Forming and storing a memory is a multistep process that involves
several parts of the brain. A memory is not a single entity, like
a book on a shelf. Instead, memory is the aggregation of multiple
streams of sensory information, filtered through the perception
of the person observing or participating in the event. Each of
the different components of memory is stored and processed in a
different region of the brain.
Because memory storage and retrieval is so complex, even healthy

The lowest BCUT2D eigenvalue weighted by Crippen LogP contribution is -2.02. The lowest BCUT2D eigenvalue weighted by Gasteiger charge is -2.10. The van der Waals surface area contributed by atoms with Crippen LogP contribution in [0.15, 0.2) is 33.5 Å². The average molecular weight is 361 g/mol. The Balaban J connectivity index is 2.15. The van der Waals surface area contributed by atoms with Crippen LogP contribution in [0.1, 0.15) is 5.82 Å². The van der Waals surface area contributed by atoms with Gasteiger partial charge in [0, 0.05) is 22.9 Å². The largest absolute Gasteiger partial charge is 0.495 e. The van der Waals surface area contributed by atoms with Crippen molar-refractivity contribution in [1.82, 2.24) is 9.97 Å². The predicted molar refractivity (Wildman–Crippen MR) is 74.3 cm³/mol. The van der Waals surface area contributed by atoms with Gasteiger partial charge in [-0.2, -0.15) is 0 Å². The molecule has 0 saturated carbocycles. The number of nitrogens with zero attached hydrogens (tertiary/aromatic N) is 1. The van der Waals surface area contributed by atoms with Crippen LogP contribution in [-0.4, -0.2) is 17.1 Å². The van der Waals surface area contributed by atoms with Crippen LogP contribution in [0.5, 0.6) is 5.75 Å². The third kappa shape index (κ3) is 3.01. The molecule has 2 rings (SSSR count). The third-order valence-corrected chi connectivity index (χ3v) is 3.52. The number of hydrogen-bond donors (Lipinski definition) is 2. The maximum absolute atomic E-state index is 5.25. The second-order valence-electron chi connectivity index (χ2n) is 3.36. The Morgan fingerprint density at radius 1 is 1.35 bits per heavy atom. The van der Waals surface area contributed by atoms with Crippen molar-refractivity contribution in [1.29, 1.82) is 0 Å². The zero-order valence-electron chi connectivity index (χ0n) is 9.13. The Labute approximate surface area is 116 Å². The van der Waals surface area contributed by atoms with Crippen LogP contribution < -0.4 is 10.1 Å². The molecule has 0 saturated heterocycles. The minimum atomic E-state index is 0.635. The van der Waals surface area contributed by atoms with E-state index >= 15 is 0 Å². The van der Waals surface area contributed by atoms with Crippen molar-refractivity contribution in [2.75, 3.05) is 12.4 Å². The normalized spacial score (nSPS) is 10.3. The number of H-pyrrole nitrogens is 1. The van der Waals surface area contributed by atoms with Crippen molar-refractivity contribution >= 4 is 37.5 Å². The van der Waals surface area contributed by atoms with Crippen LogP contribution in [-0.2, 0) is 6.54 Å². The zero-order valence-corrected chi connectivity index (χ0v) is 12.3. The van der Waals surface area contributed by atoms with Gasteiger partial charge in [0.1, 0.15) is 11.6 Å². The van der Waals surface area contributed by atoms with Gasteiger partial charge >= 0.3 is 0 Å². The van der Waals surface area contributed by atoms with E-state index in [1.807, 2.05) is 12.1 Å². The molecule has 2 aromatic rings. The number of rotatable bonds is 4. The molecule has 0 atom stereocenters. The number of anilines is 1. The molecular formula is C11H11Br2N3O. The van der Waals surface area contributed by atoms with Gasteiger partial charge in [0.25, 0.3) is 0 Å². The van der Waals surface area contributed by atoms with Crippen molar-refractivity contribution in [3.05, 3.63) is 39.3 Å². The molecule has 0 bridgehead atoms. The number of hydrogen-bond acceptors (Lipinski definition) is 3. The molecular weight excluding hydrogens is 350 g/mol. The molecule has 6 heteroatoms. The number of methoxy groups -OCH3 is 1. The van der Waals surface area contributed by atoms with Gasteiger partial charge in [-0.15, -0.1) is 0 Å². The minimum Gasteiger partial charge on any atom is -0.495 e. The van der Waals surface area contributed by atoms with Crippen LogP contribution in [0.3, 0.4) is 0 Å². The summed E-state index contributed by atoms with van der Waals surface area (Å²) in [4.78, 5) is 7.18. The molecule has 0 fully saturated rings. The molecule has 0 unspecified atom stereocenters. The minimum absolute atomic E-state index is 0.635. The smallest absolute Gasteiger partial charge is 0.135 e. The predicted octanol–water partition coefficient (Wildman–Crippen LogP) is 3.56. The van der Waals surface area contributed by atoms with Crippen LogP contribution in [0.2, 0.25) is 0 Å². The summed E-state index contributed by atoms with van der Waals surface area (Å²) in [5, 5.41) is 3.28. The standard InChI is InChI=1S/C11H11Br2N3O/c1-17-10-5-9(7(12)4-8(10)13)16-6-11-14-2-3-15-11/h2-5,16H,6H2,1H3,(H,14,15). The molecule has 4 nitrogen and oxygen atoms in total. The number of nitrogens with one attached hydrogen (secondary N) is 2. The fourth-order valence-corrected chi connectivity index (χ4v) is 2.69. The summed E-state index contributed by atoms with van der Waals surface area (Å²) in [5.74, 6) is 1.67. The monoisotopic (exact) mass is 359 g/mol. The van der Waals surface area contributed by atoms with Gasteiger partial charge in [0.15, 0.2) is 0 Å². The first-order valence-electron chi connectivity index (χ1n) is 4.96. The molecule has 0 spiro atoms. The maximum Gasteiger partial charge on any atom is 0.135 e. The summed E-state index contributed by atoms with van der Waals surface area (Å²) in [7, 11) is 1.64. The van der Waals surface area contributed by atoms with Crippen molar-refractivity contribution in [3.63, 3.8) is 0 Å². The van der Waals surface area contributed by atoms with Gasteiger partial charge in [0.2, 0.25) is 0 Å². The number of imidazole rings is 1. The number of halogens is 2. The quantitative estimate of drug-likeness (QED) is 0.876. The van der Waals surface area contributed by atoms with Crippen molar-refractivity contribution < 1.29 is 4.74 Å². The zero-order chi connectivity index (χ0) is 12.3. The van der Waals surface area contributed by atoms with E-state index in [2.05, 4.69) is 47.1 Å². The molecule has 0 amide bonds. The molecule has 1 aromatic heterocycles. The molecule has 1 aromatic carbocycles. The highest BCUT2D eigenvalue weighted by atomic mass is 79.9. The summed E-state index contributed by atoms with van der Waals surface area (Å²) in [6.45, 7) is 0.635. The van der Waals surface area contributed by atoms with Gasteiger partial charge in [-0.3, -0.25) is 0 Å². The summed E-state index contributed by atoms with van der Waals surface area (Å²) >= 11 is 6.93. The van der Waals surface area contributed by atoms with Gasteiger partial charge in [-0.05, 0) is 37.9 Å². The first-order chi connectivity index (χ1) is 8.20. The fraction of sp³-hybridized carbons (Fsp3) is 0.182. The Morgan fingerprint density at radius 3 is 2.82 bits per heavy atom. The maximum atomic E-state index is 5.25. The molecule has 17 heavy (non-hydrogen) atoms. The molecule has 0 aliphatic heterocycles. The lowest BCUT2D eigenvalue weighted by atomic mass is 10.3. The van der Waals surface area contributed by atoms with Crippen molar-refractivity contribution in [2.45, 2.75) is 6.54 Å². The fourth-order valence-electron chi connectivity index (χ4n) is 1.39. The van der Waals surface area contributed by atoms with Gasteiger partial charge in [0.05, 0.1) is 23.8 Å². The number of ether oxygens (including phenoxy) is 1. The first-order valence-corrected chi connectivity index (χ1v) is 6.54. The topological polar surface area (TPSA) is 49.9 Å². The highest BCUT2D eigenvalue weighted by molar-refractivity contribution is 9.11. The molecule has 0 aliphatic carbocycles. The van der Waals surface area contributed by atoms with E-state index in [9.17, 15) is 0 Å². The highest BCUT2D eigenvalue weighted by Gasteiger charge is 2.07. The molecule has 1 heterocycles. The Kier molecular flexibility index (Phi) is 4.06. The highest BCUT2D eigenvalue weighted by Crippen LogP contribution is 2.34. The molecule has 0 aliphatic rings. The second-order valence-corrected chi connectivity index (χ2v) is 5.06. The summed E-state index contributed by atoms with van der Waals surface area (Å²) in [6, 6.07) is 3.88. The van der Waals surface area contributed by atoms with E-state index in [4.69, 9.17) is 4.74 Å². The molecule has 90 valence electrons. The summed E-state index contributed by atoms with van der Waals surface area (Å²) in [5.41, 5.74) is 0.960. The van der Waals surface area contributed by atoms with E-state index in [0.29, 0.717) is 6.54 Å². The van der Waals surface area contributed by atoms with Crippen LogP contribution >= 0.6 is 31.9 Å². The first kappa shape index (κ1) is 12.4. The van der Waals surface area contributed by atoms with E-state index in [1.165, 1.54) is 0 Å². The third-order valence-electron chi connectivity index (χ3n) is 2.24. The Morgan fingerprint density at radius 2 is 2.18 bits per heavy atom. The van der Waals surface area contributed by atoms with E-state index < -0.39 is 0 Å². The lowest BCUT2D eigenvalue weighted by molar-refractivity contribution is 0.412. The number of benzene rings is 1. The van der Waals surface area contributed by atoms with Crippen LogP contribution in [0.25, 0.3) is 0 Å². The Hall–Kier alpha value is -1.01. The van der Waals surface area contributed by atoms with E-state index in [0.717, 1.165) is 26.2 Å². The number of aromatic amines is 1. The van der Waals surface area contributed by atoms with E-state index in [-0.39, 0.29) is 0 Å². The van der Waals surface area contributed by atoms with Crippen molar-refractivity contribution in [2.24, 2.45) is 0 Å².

people can experience memory loss or memory distortion from time
to time. Dr. Daniel Schacter, a professor of psychology at
Harvard University, has identified seven common "sins" of memory.
Some of these memory flaws become more pronounced with age, but —
unless they are extreme and persistent — they are not considered
indicators of Alzheimer's disease or other memory-impairing
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